Presentation on theme: "Walt Disney Sweatshops By, Heidi and Dustin. 3 Sources of Evidence Disney Sweatshops are not so Fun for KidsDisney Sweatshops are not so Fun for Kids."— Presentation transcript:
Walt Disney Sweatshops By, Heidi and Dustin
3 Sources of Evidence Disney Sweatshops are not so Fun for KidsDisney Sweatshops are not so Fun for Kids Working for Disney is No Fairy TaleWorking for Disney is No Fairy Tale Disney Sweatshop in BangladeshDisney Sweatshop in Bangladesh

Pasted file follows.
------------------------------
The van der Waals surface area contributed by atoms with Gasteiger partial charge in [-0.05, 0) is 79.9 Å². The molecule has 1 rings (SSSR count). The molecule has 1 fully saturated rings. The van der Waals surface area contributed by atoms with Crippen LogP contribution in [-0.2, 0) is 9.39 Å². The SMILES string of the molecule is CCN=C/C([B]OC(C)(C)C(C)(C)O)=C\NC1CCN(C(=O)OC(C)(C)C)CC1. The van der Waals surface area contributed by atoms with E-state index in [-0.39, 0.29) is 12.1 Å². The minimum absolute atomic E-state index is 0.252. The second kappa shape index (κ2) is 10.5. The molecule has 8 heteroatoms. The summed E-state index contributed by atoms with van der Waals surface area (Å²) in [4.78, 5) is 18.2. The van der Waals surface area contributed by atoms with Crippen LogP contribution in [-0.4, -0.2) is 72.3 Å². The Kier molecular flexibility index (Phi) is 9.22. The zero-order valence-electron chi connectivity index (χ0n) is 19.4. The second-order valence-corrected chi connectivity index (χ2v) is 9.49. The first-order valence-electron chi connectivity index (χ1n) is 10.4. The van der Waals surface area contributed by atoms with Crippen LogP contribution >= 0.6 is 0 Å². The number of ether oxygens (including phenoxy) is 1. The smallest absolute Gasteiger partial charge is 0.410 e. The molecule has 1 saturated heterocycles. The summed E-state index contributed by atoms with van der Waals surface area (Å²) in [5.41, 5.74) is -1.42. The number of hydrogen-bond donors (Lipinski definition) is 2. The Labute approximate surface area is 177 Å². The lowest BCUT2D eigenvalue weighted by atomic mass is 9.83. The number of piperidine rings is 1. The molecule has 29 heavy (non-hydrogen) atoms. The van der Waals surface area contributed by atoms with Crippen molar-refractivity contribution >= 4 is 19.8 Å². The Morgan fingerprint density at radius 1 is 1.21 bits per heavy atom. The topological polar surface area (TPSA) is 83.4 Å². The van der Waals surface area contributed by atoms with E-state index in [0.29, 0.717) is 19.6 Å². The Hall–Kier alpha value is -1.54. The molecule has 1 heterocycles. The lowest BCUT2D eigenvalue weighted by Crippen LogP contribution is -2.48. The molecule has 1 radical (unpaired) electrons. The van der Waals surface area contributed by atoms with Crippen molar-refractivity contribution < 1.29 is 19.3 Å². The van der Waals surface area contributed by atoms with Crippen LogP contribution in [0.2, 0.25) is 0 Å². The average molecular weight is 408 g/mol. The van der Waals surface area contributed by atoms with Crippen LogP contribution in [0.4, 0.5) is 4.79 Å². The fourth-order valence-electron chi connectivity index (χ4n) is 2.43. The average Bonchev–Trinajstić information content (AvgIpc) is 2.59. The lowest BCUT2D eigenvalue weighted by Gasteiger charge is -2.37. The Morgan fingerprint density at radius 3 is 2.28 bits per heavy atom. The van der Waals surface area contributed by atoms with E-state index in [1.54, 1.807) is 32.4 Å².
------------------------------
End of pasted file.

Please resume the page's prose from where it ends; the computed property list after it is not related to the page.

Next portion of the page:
Disney sweatshops have existed for over 7 years from what we can tell from looking at long-time contracts that they have had with certain overseas factories. The child labor utilized in Disney sweatshops is a far cry from the wholesome family image that they strive to portray. The most recent issue concerning Disney Sweatshops is the 2004 abuse of workers at the Shah Makdhum factory in Bangladesh. Workers were forced to work over 15 hours a day (mostly young women) everyday, in conjunction with being beaten while earning around 15 cents a day for sewing shirts that sell for around 18 dollars American in the United States. Disney sweatshops exist because we let them exist, as long as we continue to purchase their merchandise and assist them in making huge profits at the cost of child labor. Disney is aware of these violations and chooses not to deal with them. After the 2004 discovery of the violations at the Shah Makdhum factory in Bangladesh, Disney simply picked up their business, left the whole factory jobless, and moved to another factory that didn’t have so much attention focused on it. The actions that Disney took did not help alleviate the Disney sweatshops, but rather ignored it and pursued it elsewhere. Many of these women that were employed at this factory were dropped after a 7 /8-year relationship producing goods for Disney, and were abandoned because they pleaded that they not be beaten by their supervisors, and to receive one day off a week to avoid utter exhaustion. So, the Disney sweatshops not only violated these workers basic human rights, but the also managed to leave them jobless, penniless, and hungry. The factory then responded to Disney’s decision to pull out, by improving factory conditions to meet workers standards and create sweat shop free clothing. The owner of the Shah Makhdum factory now pays the workers proper wages, a daycare and health clinic are currently being built, they now get purified drinking water and a covered area to eat (guarded from the extreme temperatures), floor space in the factory is twice the size, new lights and fans have been installed, the factory has been cleaned and painted, and on top of all of these improvements the workers now get their one day off a week and religious and government holidays. Previously a Disney sweatshops accomplice, The owner of this factory took the higher path and held a meeting with the 352 workers, apologized for past abuses and ordered the supervisors and managers never to abuse or threaten the workers in any way… the workers are now happy that they have their dignity back. Clearly it was a lot harder for an overseas factory that was previously a supporter of Disney sweatshops to make these changes than it would be for Disney to simply return business to this factory and support human rights. Sadly, Disney is not willing to respond to human rights concerns by returning to the factory, which will prove to be detrimental in the development of workers rights both overseas and in North America. (www.know-sweat-shops.com/Disney-sweatshops.html)